There has been some pressure from protestors for a reworking of the constitution, as was seen in Tunisia after its 2011 revolution. The army has rejected such a move, instead appointing a six-person panel – led by Bensalah – to consider the options. This group went on to pick December 12 as the date for a vote, in a move widely seen as dictated by the ANP.
The army’s decision to block access to Algiers on September 20 in order to halt protests is seen as part of its drive towards imposing order. Political certainty is seen as a necessity to allow economic progress, with reforms urgently needed.
Amid the political paralysis, there is a growing sense that there must be economic changes. Algeria’s cash reserves are running down and there is a new push to secure investment and even sign up external financing. What appears to be off limits, at least for now, is the option of cutting subsidies.
A drive to sell off state assets without coherent leadership is likely to lead to corruption and mismanagement, a regional analyst told Energy Voice, requesting anonymity. “There is a pressing need to rationalise spending and some appetite, but there’s a lack of political leadership. Subsidy reforms would take thought and strategy – but none of that is available and the government is unwilling to provoke confrontation.”
“There has been talk of borrowing from the international markets. Bouteflika was always opposed to such a notion but there are signs that the old guard way of thinking has passed. There is an opening. Algiers would most likely opt to borrow money externally if this allows the country to postpone fiscal reforms,” Fitch Solutions country risk analyst Axel Dalman said to Energy Voice. Sonelgaz, Algeria’s electricity and gas distributor, has said it may seek foreign financing.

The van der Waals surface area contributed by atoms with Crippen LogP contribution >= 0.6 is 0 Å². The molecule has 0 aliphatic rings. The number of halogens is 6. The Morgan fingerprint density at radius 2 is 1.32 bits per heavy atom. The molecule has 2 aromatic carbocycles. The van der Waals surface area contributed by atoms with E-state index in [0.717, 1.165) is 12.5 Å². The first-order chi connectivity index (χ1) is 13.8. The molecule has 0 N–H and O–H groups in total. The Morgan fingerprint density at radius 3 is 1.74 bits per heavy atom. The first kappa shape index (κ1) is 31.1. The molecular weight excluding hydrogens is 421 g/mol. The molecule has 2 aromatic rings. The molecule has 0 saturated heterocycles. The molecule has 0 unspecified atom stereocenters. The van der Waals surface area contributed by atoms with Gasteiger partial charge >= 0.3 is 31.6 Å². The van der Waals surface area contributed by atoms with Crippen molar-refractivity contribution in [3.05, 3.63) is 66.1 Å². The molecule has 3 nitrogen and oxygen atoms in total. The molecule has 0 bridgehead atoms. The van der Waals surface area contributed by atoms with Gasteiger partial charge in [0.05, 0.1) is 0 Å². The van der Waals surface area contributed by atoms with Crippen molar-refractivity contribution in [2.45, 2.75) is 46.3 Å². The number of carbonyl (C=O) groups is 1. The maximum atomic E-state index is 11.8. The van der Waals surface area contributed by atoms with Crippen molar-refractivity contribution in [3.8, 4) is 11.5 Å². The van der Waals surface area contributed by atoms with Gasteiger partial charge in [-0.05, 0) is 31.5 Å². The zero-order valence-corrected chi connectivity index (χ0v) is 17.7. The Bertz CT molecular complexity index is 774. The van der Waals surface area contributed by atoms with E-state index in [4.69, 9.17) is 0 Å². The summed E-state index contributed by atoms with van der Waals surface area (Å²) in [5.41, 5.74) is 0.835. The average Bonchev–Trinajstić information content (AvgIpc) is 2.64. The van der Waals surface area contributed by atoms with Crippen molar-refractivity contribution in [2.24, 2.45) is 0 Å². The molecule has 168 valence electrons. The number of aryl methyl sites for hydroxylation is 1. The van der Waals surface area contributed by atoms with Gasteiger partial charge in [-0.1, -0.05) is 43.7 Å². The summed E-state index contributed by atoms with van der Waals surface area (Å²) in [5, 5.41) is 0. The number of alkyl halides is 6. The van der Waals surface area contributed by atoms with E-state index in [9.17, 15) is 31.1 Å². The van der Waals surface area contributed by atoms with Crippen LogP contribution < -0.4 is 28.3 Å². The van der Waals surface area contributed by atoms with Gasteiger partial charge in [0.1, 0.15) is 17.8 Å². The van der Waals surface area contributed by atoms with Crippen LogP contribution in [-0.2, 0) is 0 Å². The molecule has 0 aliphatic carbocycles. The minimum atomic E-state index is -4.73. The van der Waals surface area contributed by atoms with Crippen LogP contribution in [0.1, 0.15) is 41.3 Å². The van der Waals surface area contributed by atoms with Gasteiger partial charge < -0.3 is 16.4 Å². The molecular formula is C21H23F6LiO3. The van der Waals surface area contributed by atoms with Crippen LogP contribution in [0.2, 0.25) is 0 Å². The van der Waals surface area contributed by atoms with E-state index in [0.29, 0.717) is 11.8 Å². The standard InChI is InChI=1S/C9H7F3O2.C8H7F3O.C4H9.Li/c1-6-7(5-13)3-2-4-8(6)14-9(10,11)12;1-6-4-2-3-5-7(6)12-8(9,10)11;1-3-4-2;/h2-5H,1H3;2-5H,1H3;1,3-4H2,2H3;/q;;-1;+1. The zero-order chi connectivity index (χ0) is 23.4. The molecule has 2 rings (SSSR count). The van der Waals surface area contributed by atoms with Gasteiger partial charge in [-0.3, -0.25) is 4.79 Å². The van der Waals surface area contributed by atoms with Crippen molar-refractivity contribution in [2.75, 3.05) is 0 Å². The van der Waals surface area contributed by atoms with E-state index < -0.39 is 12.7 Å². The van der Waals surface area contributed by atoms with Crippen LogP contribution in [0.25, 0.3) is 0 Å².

Grabbing the headlines has been discussion of a move away from the 51:49 rule, under which 51% of a venture must be owned by the state, leaving the smaller 49% share for a foreign partner.
Rule changes will come for non-strategic sectors, the head of LPA-CGR avocats Algiers office Rym Loucif told Energy Voice. Hydrocarbons – in addition to banking, insurance and telecommunications – are likely to be considered strategic.
“There are other reforms under way that will apply to the hydrocarbon sector and should make the country more attractive to foreign investors,” Loucif said. A first proposal on oil and gas laws was set out in January and a new draft in June. The changes are expected to be put into law following the election.
“The energy reforms clarify areas of uncertainty and provides some flexibility in the upstream. It reintroduces the PSC structure from the 1986 law. This was the law that most projects now producing were signed under, such as Anadarko Petroleum and Neptune Energy. It contains a pragmatic approach to taxation. Where a project’s economic outlook is threatened by taxes, it provides for tax reductions to achieve reasonable economic profitability,” Loucif said.
Changes to the hydrocarbon law became necessary following the failure of the 2014 licence round. During this offering, only four blocks of the 31 on offer were awarded.
“Foreign investors need to know whether a new government will abide by contracts. They will have to assess how secure the leadership looks,” Fitch Solutions’ Andrine Skjelland said. “It seems likely that some form of simmering social instability will linger on, but there’s also a chance of escalation and that could eventually bring about a more fundamental shift.”
Total is in the process of acquiring Anadarko’s African assets, via Occidental Petroleum. In Algeria, Anadarko was producing around 319,000 barrels of oil equivalent per day gross, making it a major player. This sale has been somewhat complicated. Initially, Algerian Energy Minister Mohamed Arkab had appeared to oppose the sale, although his tone subsequently softened. Opposition to the deal was also seen at some demonstrations.
While the sale is likely to go ahead eventually, the interim government is unlikely to take the decision to approve it. This is not unique to Total.
Algerian officials are unwilling to take decisions given the potential scope for change in the near term. This matches the attitude of potential new investors who are unsure how political changes will play out. For now, everyone is waiting and watching.